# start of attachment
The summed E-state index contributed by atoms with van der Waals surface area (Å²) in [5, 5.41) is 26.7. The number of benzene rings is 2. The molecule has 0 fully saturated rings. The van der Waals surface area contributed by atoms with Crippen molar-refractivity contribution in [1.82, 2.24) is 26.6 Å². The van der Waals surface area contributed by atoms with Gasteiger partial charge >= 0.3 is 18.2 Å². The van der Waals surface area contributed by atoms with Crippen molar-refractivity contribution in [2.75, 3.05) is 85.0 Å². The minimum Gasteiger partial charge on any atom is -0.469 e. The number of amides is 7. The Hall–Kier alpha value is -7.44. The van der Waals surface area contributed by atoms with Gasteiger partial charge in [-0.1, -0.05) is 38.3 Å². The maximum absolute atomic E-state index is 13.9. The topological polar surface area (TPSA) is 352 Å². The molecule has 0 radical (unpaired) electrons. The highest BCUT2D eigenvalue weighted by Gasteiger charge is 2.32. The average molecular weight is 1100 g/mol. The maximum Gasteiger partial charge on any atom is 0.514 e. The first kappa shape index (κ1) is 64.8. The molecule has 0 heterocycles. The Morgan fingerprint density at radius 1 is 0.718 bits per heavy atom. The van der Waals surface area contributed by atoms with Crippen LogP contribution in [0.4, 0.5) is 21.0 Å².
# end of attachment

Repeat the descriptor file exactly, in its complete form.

The summed E-state index contributed by atoms with van der Waals surface area (Å²) in [5, 5.41) is 26.7. The number of benzene rings is 2. The molecule has 0 fully saturated rings. The van der Waals surface area contributed by atoms with Crippen molar-refractivity contribution in [1.82, 2.24) is 26.6 Å². The van der Waals surface area contributed by atoms with Gasteiger partial charge >= 0.3 is 18.2 Å². The van der Waals surface area contributed by atoms with Crippen molar-refractivity contribution in [2.75, 3.05) is 85.0 Å². The minimum Gasteiger partial charge on any atom is -0.469 e. The number of amides is 7. The Hall–Kier alpha value is -7.44. The van der Waals surface area contributed by atoms with Gasteiger partial charge in [-0.1, -0.05) is 38.3 Å². The maximum absolute atomic E-state index is 13.9. The topological polar surface area (TPSA) is 352 Å². The molecule has 0 radical (unpaired) electrons. The highest BCUT2D eigenvalue weighted by Gasteiger charge is 2.32. The average molecular weight is 1100 g/mol. The maximum Gasteiger partial charge on any atom is 0.514 e. The first kappa shape index (κ1) is 64.8. The molecule has 0 heterocycles. The Morgan fingerprint density at radius 1 is 0.718 bits per heavy atom. The van der Waals surface area contributed by atoms with Crippen LogP contribution in [0.4, 0.5) is 21.0 Å².